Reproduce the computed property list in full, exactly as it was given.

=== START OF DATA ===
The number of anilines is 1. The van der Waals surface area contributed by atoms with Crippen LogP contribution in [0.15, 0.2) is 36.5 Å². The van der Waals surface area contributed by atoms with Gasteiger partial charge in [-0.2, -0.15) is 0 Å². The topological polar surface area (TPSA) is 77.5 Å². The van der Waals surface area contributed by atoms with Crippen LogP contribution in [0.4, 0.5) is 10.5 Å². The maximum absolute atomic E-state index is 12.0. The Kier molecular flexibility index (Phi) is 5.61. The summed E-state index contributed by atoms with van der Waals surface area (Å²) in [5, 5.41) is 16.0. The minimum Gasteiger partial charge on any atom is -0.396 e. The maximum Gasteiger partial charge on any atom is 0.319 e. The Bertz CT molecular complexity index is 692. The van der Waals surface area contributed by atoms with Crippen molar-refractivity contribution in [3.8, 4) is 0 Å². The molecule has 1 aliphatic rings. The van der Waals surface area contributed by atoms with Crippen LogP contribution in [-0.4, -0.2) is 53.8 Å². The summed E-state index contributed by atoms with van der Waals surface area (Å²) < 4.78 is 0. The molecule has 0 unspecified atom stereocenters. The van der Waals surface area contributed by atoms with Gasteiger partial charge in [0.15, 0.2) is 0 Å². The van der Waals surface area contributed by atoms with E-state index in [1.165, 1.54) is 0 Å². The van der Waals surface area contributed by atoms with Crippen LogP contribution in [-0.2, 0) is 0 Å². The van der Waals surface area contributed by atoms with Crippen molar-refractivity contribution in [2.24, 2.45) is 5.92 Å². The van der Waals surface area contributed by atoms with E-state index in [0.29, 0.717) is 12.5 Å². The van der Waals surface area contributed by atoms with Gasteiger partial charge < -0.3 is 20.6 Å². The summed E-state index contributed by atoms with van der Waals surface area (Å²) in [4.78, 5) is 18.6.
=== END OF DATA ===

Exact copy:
The number of anilines is 1. The van der Waals surface area contributed by atoms with Crippen LogP contribution in [0.15, 0.2) is 36.5 Å². The van der Waals surface area contributed by atoms with Gasteiger partial charge in [-0.2, -0.15) is 0 Å². The topological polar surface area (TPSA) is 77.5 Å². The van der Waals surface area contributed by atoms with Crippen LogP contribution in [0.4, 0.5) is 10.5 Å². The maximum absolute atomic E-state index is 12.0. The Kier molecular flexibility index (Phi) is 5.61. The summed E-state index contributed by atoms with van der Waals surface area (Å²) in [5, 5.41) is 16.0. The minimum Gasteiger partial charge on any atom is -0.396 e. The maximum Gasteiger partial charge on any atom is 0.319 e. The Bertz CT molecular complexity index is 692. The van der Waals surface area contributed by atoms with Crippen molar-refractivity contribution in [3.8, 4) is 0 Å². The molecule has 1 aliphatic rings. The van der Waals surface area contributed by atoms with Crippen LogP contribution in [-0.4, -0.2) is 53.8 Å². The summed E-state index contributed by atoms with van der Waals surface area (Å²) < 4.78 is 0. The molecule has 0 unspecified atom stereocenters. The van der Waals surface area contributed by atoms with Gasteiger partial charge in [0.15, 0.2) is 0 Å². The van der Waals surface area contributed by atoms with E-state index in [1.165, 1.54) is 0 Å². The van der Waals surface area contributed by atoms with Crippen LogP contribution in [-0.2, 0) is 0 Å². The van der Waals surface area contributed by atoms with Crippen molar-refractivity contribution in [2.24, 2.45) is 5.92 Å². The van der Waals surface area contributed by atoms with E-state index in [0.29, 0.717) is 12.5 Å². The van der Waals surface area contributed by atoms with Gasteiger partial charge < -0.3 is 20.6 Å². The summed E-state index contributed by atoms with van der Waals surface area (Å²) in [4.78, 5) is 18.6.